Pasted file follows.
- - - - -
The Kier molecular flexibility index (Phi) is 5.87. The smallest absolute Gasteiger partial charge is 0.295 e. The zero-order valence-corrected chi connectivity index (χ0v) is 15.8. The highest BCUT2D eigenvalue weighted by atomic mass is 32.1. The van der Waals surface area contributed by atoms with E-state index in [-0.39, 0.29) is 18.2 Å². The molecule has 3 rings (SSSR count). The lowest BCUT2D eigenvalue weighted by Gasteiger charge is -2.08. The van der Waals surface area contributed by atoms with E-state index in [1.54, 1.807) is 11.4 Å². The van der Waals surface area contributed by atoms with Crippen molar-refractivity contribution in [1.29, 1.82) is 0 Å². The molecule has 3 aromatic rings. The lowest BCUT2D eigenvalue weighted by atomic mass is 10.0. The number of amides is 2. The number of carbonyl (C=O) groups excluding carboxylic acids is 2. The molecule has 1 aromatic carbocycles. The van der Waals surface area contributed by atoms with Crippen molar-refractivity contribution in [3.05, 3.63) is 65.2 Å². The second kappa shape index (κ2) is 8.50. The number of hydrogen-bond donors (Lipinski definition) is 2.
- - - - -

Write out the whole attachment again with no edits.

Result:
The Kier molecular flexibility index (Phi) is 5.87. The smallest absolute Gasteiger partial charge is 0.295 e. The zero-order valence-corrected chi connectivity index (χ0v) is 15.8. The highest BCUT2D eigenvalue weighted by atomic mass is 32.1. The van der Waals surface area contributed by atoms with E-state index in [-0.39, 0.29) is 18.2 Å². The molecule has 3 rings (SSSR count). The lowest BCUT2D eigenvalue weighted by Gasteiger charge is -2.08. The van der Waals surface area contributed by atoms with E-state index in [1.54, 1.807) is 11.4 Å². The van der Waals surface area contributed by atoms with Crippen molar-refractivity contribution in [1.29, 1.82) is 0 Å². The molecule has 3 aromatic rings. The lowest BCUT2D eigenvalue weighted by atomic mass is 10.0. The number of amides is 2. The number of carbonyl (C=O) groups excluding carboxylic acids is 2. The molecule has 1 aromatic carbocycles. The van der Waals surface area contributed by atoms with Crippen molar-refractivity contribution in [3.05, 3.63) is 65.2 Å². The second kappa shape index (κ2) is 8.50. The number of hydrogen-bond donors (Lipinski definition) is 2.